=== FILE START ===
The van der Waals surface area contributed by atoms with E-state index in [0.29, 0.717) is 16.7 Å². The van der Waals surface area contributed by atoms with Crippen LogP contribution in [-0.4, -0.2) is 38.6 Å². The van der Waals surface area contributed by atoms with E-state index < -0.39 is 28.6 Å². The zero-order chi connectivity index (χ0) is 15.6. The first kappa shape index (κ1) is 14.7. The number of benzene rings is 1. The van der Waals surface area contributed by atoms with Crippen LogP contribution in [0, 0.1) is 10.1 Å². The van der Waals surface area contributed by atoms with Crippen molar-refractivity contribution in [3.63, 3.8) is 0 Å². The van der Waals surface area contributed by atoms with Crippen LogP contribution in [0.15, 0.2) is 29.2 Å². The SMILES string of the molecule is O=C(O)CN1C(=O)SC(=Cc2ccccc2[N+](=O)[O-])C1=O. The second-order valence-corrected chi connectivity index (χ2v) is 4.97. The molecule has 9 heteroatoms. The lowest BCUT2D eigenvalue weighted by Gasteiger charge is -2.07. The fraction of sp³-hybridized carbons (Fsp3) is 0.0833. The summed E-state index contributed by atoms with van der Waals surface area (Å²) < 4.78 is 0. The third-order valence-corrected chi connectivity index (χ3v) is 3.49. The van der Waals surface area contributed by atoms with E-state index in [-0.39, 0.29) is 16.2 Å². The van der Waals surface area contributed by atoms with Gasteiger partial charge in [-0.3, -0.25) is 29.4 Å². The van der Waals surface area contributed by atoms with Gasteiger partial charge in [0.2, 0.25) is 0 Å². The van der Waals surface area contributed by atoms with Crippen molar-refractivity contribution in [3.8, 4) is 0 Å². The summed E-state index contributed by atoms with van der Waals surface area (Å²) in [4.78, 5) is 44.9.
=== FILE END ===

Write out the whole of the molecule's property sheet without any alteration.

The van der Waals surface area contributed by atoms with E-state index in [0.29, 0.717) is 16.7 Å². The van der Waals surface area contributed by atoms with Crippen LogP contribution in [-0.4, -0.2) is 38.6 Å². The van der Waals surface area contributed by atoms with E-state index < -0.39 is 28.6 Å². The zero-order chi connectivity index (χ0) is 15.6. The first kappa shape index (κ1) is 14.7. The number of benzene rings is 1. The van der Waals surface area contributed by atoms with Crippen LogP contribution in [0, 0.1) is 10.1 Å². The van der Waals surface area contributed by atoms with Crippen molar-refractivity contribution in [3.63, 3.8) is 0 Å². The van der Waals surface area contributed by atoms with Crippen LogP contribution in [0.15, 0.2) is 29.2 Å². The SMILES string of the molecule is O=C(O)CN1C(=O)SC(=Cc2ccccc2[N+](=O)[O-])C1=O. The second-order valence-corrected chi connectivity index (χ2v) is 4.97. The molecule has 9 heteroatoms. The lowest BCUT2D eigenvalue weighted by Gasteiger charge is -2.07. The fraction of sp³-hybridized carbons (Fsp3) is 0.0833. The summed E-state index contributed by atoms with van der Waals surface area (Å²) < 4.78 is 0. The third-order valence-corrected chi connectivity index (χ3v) is 3.49. The van der Waals surface area contributed by atoms with E-state index in [-0.39, 0.29) is 16.2 Å². The van der Waals surface area contributed by atoms with Gasteiger partial charge in [-0.3, -0.25) is 29.4 Å². The van der Waals surface area contributed by atoms with Gasteiger partial charge in [0.2, 0.25) is 0 Å². The van der Waals surface area contributed by atoms with Crippen molar-refractivity contribution in [3.8, 4) is 0 Å². The summed E-state index contributed by atoms with van der Waals surface area (Å²) in [4.78, 5) is 44.9.